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Release: Immediate

(NOTE TO EDITORS: Director Karin Coonrod can be reached at the Holiday Inn of Iowa City, 319-337-4058, or through the UI department of theatre arts, 319-335-2700.)

Flannery O'Connor's words come home to the UI in 'Everything That Rises Must Converge'

IOWA CITY, Iowa -- The spirit of Flannery O'Connor will return to the University of Iowa, where she attended the Iowa Writers' Workshop in the 1940s, when University Theatres Mainstage presents the world premiere of "Everything That Rises Must Converge, " a staging of three of her short stories, at 8 p.m. Thursday, Nov. 5 in the David Thayer Theatre of the UI Theatre Building. Additional performances will be at 8 p.m. Nov. 6, 7 and 11-14 and at 3 p.m. Sundays, Nov. 8 and 15.

Guest director Karin Coonrod from New York is this season's Partnership in the Arts guest artist in the UI department of theatre arts. Partnership in the Arts invites prominent theater professionals to the UI to develop significant new works for the theater in collaboration with UI students, faculty and staff.

Coonrod stresses that the three stories -- "Everything That Rises Must Converge," "A View of the Woods" and "Greenleaf" -- will be presented in their entirety. "I did not want to do an adaptation," she says. "I wanted to take all of her words, which I think are absolutely stunning, and put them on stage. It's an exciting and very demanding process to get all those words on stage."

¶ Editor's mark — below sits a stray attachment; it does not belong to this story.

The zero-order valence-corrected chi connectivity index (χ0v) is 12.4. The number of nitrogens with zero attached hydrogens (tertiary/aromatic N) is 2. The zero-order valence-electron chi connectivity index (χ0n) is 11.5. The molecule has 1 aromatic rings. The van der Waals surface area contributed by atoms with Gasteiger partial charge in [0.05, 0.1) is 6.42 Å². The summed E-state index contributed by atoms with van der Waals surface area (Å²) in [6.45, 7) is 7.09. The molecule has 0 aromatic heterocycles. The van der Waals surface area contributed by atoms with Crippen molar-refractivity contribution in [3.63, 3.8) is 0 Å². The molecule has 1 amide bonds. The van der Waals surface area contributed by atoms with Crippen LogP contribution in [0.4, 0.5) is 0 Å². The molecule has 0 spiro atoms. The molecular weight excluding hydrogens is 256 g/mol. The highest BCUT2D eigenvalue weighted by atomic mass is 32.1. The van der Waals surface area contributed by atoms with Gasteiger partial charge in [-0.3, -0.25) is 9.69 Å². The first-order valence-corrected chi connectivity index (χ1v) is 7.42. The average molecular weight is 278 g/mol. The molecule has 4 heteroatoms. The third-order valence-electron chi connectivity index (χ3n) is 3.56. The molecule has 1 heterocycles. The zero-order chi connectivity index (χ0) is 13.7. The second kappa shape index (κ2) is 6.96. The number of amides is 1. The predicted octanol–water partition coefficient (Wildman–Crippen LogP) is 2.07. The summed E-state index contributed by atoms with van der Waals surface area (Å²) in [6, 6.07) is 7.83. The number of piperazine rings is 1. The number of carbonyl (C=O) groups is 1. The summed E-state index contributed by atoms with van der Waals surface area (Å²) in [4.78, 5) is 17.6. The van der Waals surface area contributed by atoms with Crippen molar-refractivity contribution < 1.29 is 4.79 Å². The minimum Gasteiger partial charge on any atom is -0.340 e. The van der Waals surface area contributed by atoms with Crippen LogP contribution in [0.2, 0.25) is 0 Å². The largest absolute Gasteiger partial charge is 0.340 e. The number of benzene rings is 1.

For Coonrod, bringing the stories of Flannery O'Connor to the stage has been a long-held dream, but the O'Connor estate has been very protective of her work. Permission for theatricalization had not been granted for decades, and even the prestigious New York Theatre Workshop was unable to secure permission for Coonrod to proceed.

"They're very protective, and rightfully so; the work is very special," Coonrod says." Her laugh is a huge laugh, and the ferocity with which she brings her vision to completion is something that is so compelling that when you finish one of her stories it never leaves you.

"It's deeply exciting that they let me do this. I had a long conversation with the estate on the phone and I assured them that I wanted to bring all the words to the stage. They were amazed that could possibly happen, and I said, 'I know it's madness, but I think that it can be done, I have a hunch, I have a deep hunch that it can happen.' "

O'Connor wrote about the South, and her characters speak in distinctly southern vernaculars, but Coonrod says that O'Connor's years in Iowa -- one of her few sojourns outside of Georgia -- had a profound effect on her career. "She was very inspired by her time in Iowa," Coonrod points out.

"The first collection of short stories came out from Iowa, and it was in Iowa that I think she made a shift. She was certainly experimenting with things that she didn't know so well and realized that she needed to concentrate on what she really knew. It's the South meets eternity."